Last year we covered Executive Order 13,563 (“Improving Regulation and Regulatory Review”) outlining the Obama administration’s regulatory strategy. One of the prongs of that strategy was the retrospective analysis of existing rules that may be outmoded, ineffective, insufficient, or excessively burdensome.

As a result of that government-wide review of regulations already on the books, twenty-six executive agencies as well as a few independent agencies identified initiatives to reduce burdens and unjustified costs. Preliminary plans were released for public comment; final plans were formulated later in the summer of 2011; and this month, agency updates on regulatory reform became available on the White House page for a “21st-century regulatory system.” In a post on the OMBlog yesterday, Prof. Cass Sunstein, the Administrator of the Office of Information and Regulatory Affairs, highlights some of the featured plans and reform progress.

This is an ongoing effort and, in fact, figured in the State of the Union address last week (the full transcript of which is available here). President Obama alluded to Executive Order 13,563 noting: “There’s no question that some regulations are outdated, unnecessary, or too costly.  (…) I’ve ordered every federal agency to eliminate rules that don’t make sense. We’ve already announced over 500 reforms, and just a fraction of them will save business and citizens more than $10 billion over the next five years.  We got rid of one rule from 40 years ago that could have forced some dairy farmers to spend $10,000 a year proving that they could contain a spill — because milk was somehow classified as an oil.”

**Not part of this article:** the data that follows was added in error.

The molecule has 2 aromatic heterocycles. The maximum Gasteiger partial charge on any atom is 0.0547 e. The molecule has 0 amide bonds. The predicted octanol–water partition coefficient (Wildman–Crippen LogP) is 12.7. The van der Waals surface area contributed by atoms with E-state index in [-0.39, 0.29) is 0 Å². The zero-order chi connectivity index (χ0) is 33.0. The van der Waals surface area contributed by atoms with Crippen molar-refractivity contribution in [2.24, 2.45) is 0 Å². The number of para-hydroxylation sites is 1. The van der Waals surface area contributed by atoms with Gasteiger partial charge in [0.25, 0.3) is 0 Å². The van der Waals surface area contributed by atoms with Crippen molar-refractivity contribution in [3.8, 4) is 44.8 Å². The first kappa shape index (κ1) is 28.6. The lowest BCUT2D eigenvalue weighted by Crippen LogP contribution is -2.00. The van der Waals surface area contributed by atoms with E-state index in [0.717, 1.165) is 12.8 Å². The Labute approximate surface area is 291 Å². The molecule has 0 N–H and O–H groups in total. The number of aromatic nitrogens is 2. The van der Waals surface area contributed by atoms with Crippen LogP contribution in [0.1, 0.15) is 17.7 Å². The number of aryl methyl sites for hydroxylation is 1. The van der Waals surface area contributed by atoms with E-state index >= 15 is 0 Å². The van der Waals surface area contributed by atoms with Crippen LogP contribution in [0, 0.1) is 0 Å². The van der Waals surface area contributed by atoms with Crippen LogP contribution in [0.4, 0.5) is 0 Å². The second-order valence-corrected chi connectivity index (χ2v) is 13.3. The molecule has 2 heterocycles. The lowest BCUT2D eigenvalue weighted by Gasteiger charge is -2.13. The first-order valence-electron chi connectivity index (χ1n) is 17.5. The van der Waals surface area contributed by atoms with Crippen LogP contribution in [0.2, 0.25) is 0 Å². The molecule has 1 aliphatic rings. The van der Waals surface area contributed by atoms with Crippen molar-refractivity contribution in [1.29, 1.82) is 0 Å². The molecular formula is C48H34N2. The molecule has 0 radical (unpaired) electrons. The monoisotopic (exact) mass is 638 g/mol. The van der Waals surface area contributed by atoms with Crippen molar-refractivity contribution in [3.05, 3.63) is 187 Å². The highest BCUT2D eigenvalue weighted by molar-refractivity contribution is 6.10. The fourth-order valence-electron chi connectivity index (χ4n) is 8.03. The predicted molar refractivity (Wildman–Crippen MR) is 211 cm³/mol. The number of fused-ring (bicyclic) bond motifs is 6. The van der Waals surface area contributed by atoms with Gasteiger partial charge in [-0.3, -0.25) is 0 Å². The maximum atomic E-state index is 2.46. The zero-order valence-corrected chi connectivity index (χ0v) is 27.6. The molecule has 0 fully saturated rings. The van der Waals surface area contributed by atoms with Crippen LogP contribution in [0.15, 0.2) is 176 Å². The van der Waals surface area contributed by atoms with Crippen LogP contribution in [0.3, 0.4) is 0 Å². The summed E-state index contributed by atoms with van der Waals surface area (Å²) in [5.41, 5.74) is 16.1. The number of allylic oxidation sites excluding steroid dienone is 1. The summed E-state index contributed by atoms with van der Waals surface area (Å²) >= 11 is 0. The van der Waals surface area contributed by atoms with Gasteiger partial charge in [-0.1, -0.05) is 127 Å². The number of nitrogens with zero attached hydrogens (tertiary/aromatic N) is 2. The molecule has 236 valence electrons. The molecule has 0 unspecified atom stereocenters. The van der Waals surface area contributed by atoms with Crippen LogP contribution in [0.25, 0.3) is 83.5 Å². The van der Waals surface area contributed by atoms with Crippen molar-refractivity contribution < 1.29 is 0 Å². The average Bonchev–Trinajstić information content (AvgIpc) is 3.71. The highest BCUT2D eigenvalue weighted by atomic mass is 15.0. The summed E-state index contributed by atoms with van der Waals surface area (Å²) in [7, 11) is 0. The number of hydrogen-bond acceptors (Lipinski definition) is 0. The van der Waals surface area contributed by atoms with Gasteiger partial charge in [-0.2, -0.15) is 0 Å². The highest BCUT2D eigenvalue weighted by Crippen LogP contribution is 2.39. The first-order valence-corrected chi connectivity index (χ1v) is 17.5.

It will therefore be interesting to see how the effort to eliminate regulatory burdens and cut waste will continue to unfold, including the latest updates from independent agencies whose reports on retrospective review are not yet available on the website linked to above.